Lyonshall Castle. Ring-work and bailey, with further square bailey beyond to the NE. Remains of a round keep stand on a slight mound on the N side of the ring-work and there are fragmentary remains of the curtain wall. Probably one of the two castles of John of Eureaux named as Lenhaul in 1209. There is little evidence to date the masonry of either the keep or curtain, but both are probably 13th century. The outer bailey is protected by a moat and outer bank on the NW and NE sides and by a scarp only on the SE. The NW moat is continued on the side of a second and smaller enclosure to the NE now occupied by farm buildings and having remains of a moat also on the SE. The line of the enclosure on the NE has been obliterated (RCHME; Renn). The ring is 60.0m in diameter and approximately 1.0m above the outside ground level. The mound for the keep is 20.0m in diameter and 2.0m high. The enclosing moat is from 16.0m in width on the SE side to 26.0m on the NW, and from 1.0 to 3.0m in depth. The inner bailey, 50.0m by 30.0m in size, has an inner bank on the NW side, 10.0m in width, 1.0m in height which is carried around the N outer side of the ringwork moat. The outer bank on the NW side is 12.0m in width and 1.5m in height and extends the full length of the site. The waterfilled medial ditch is 6.0m wide and 1.0m deep. The scarp on the SE side is up to 4.0m in height. The outer bailey, at a lower level, is separated from the inner by a waterfilled ditch, 6.0m in width, 1.5m deep. This is continued at lower levels on the NW and SE sides and there are traces of a ditch on the NE side, the area now being occupied by a farm road and cottages. A slight inner bank on the SW and NW sides is 4.0m wide and 1.0m high. The original entrance to the inner bailey is through the NE side, to the E of the outer bailey. A modern footbridge across the moat giving access to a short causeway, opposite the keep, is probably on the site of the original entrance to the ringwork and castle. The fragments of curtain walling, 2.0m in thickness, rise to approx 6.0m in height, the walling of the keep is 3.0m thick, but nowhere stands more than 2.0m high. All walling is overgrown and decayed. (Field Investigators Comments F1 ASP 12-SEP-72). (PastScape)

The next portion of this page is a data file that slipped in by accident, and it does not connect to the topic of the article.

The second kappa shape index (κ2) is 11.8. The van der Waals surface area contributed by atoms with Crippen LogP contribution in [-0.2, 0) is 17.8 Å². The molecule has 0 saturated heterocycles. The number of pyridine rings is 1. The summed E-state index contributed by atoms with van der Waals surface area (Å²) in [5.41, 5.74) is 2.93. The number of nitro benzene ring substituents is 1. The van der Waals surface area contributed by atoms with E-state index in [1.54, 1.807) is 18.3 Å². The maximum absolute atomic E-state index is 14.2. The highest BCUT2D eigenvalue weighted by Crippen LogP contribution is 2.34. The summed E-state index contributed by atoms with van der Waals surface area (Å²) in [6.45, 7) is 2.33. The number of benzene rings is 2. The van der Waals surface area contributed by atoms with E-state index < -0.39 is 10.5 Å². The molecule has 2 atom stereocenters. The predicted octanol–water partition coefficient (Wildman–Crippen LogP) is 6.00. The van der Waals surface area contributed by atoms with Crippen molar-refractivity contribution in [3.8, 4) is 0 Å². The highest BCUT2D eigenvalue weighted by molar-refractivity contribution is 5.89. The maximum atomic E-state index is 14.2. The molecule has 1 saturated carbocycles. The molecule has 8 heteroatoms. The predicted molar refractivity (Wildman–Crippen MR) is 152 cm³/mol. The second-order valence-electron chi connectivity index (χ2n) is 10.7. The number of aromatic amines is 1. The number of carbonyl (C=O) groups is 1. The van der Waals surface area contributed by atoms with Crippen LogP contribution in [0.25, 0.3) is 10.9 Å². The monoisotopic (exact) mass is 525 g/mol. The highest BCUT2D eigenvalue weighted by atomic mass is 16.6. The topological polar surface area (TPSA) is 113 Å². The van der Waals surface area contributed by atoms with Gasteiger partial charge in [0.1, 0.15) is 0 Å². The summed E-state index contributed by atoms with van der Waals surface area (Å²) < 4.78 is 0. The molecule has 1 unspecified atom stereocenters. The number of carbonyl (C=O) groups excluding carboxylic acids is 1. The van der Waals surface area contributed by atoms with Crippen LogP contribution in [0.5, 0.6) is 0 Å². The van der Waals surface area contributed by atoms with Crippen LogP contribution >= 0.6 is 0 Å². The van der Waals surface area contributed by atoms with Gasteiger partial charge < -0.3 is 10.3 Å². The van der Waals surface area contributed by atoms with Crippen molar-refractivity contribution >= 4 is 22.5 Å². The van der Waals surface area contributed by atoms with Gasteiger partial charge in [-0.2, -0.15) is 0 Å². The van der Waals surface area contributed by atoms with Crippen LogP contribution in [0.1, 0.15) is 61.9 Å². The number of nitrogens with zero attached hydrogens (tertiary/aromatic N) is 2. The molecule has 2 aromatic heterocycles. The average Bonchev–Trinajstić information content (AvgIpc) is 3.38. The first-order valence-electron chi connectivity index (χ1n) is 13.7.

Interpretation of site by W.R.Pye (Woolhope Club Archaeological Research Section) suggest that a motte of 11th-12th century date, with a wet ditch and entrance on the S.E., was augmented during the 12th century with the construction of the curtain wall, keep and outer bailey. The moat was enlarged, and extended at a different level along the N.W. side of the outer bailey, the outer bank constructed and the S.E. defences strengthened in response to an order of 1403 to hold the castle against the Welsh {Glendower}. It was felt that the site could have been heavily subject to 18th/19th century landscaping; the keep, in particular, appearing as "an unconvincing piece of architecture of uncertain date" with anachronistic ground floor openings. (PastScape ref. Pye, 1971)

The form of Lyonshall castle earthworks is unique. It is a large rectangular enclosure (common in itself and not impossibly pre-Conquest in origin) containing within it a circular moat. This moat is sometimes called a ringwork but it has no inner bank (there are collapsed walls but definitely no bank). There is no motte of any form and clearly never has been, although before clearance the collapsed circular tower have have looked motte like.
The circular tower is probably C13. The curtain wall follows the edge of the moat except around the tower, where it follows a line around closely around the tower in a manner similar to Tretower Castle. Gatehouse suspects the moat is contemporary with this C13 masonry work. That is this is an early rectangular enclosure which had a small castle inserted into in the C13.
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This record last updated 26/07/2017 09:21:34